The transformation of water to ice or to steam, according to Lichtenstein, isn't really a qualitative change anyway, since all three have the same molecular structure. Well, I don’t think we have to "relax" our definition of quality too far to imagine that the unique qualities of steam allowed it to play a special role in industry. An ice engine will never be as productive as a steam engine, even though ice and steam are both H2O. Lichtenstein must be blissfully unconcerned about the melting of the polar ice caps -- no qualitative change there, she must claim. Polar bears might disagree.

 

But, what "definition" of "quality" is comrade Jones referring to here? He doesn't say, nor do the vast majority of other dialecticians.

 

Nevertheless, in my original letter, and despite what comrade Jones says, I didn't in fact deny that this was a "qualitative" change; I merely noted the consequences of adopting Hegel's (and derivatively Aristotle's) understanding of "quality". Hence, much of the above is beside the point. [Someone might want to advise comrade Jones to read things a little more carefully.]

 

In fact, I actually said this:

 

To be sure, some things change "qualitatively" (exactly as Engels says), once more, many do not.

 

Indeed, I am happy to acknowledge that there are qualitative differences between ice, water and steam (where have I ever denied it?) -- but, whether or not these are the sort of "qualities" Engels refers to it is impossible to decide.

 

[I for one certainly do not mean to use this term in the way Hegel used it (on that, see here). Perhaps comrade Jones does; but he was far too coy to say.]

 

Nevertheless, comrade Jones should know that Engels didn't tell us what he meant by "quality", and so he (comrade Jones) is merely guessing. Indeed, comrade Jones doesn't tell us what he himself means by "quality" -- presumably because he prefers the vague, Mickey Mouse 'sort of science' one finds in DM.

However, if Engels was using "quality" as Hegel attempted to define it (i.e., in an Aristotelian sense), then a "quality" is an essential, or non-accidental property of an object or process the change of which alters it/them into something new -- a new substance, a new "kind of thing". The problem is that if this is indeed the case, then when liquid water freezes or boils, no new substance comes into being; no new "kind of thing" emerges. In this case, plainly, we have H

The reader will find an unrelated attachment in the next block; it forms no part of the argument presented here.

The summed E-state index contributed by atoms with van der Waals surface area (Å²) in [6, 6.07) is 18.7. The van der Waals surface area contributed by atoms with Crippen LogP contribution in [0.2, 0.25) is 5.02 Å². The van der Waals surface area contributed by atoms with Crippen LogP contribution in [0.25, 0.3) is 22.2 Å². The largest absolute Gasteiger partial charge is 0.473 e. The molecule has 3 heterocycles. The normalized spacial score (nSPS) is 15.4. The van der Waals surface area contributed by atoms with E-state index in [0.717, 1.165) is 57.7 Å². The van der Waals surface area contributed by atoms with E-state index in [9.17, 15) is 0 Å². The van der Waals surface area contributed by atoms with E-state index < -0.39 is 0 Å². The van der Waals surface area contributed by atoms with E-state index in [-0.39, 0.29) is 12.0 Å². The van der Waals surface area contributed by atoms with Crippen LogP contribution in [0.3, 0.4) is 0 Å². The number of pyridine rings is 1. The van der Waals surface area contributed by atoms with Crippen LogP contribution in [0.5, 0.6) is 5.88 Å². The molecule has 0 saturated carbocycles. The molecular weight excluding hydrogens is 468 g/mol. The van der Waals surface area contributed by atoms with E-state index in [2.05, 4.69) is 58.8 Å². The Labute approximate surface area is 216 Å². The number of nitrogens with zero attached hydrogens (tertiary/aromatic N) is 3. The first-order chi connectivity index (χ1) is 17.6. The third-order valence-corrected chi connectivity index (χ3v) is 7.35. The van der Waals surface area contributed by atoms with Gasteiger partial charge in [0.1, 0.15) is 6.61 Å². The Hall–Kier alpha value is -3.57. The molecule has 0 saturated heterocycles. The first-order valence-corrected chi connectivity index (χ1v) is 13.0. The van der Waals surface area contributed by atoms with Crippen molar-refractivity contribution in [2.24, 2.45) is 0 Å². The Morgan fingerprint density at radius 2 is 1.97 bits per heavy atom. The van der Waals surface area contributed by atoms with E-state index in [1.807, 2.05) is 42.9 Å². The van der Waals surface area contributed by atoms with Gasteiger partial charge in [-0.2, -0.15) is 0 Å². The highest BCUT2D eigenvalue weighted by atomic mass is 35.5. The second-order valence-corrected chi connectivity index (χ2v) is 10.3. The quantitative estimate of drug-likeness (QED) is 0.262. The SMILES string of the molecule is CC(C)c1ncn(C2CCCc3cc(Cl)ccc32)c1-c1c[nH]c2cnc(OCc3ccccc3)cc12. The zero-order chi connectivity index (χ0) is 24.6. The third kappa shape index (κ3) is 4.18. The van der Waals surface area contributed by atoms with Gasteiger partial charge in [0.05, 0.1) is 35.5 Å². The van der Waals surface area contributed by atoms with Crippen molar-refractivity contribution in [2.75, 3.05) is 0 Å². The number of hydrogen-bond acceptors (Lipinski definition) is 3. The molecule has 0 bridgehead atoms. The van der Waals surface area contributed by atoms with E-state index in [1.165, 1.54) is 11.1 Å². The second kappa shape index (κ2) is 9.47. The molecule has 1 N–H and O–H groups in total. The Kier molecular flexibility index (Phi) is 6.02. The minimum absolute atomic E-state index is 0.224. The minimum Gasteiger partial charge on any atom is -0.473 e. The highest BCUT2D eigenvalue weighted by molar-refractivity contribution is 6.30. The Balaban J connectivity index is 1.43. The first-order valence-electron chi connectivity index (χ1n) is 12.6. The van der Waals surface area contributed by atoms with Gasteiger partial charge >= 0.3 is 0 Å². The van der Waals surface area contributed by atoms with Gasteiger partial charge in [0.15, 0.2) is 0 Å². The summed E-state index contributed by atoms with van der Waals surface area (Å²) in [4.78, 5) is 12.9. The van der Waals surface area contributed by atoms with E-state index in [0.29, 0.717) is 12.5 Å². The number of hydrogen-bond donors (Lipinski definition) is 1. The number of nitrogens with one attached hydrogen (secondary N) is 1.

20 throughout, which means that there is no change of "quality" in an Aristotelian/Hegelian sense of that word anywhere in sight.

 

This point is even easier to see when, say, iron melts: as a liquid or a solid, it is still iron. The same is true of all the elements: Liquid Oxygen is still Oxygen.

 

Furthermore, countless substances exist as solids, liquids, or gases, so this cannot be what makes each of them "what it is and not something else". What makes lead, for example, lead is its atomic structure, and that remains the same whether or not that metal is in its solid or its liquid state. As such, it remains "the same kind of thing" whatever state of matter it happens to be in. The same it true of all the stable elements, and most of the more complex molecules (that aren't 'de-natured' by heat)..

 

The Aristotelian definition can be found in the Glossary at the Marxist Internet Archive, here; Hegel's can be found here. As we can see from what Hegel says, even he got the water example wrong! He certainly thought that such phase changes were "qualitative" -- ignoring his own definition! No new 'kind of thing' emerges. Of course, this depends on what we mean by "new kind of thing", but then both Hegel and DM-fans are vague about that, too!

 

Strike that; they are totally silent about it.

So, the above can't be the "quality" that comrade Jones, at least, is referring to, for he wants us to accept the idea that ice, liquid water and steam exhibit different "qualities". Well, what sort or "quality" is he referring to?

 

Again, we are left in the dark.

 

As I alleged earlier, DM is indeed hopelessly vague.

 

Alas, comrade Jones seems intent on keeping it that way.

 

Refutation In Stereo

 

Comrade Jones dismisses many of the counter-examples I listed at my site as "silly" -- which word is, of course, a technical term drawn from Hegelian Philosophy far too complex for most of us mortals to comprehend. Nevertheless, I presented many of them in order to show that unless and until the term "quality" is clarified, and we are told what the "addition" of matter or energy amounts to -- or even what the thermodynamic boundaries are to a system that supposedly undergoes these changes --  this 'Law' will continue to have countless trivial counter-examples.

 

In fact, one of the most important counter-examples I referred to was the following:

 

There are countless examples where significant qualitative change can result from no obvious quantitative difference. These include the qualitative dissimilarities that exist between different chemicals for the same quantity of matter/energy involved.

 

For instance, Isomeric molecules (studied in stereochemistry) are a particularly good example of this phenomenon. This is especially true of those that have so-called "chiral" centres (i.e., centres of asymmetry). In such cases, the spatial ordering of the constituent atoms, not their quantity, affects the overall quality of the resulting molecule (something Engels said could not happen); here, a change in molecular orientation, not quantity, effects a change in quality.

 

To take one example of many: (R)-Carvone (spearmint) and (S)-Carvone (caraway); these molecules have the same number of atoms (of the same elements), and the same bond energies, but they are nonetheless qualitatively distinct because of the different spatial arrangement of the atoms involved. Change in geometry --, change in quality.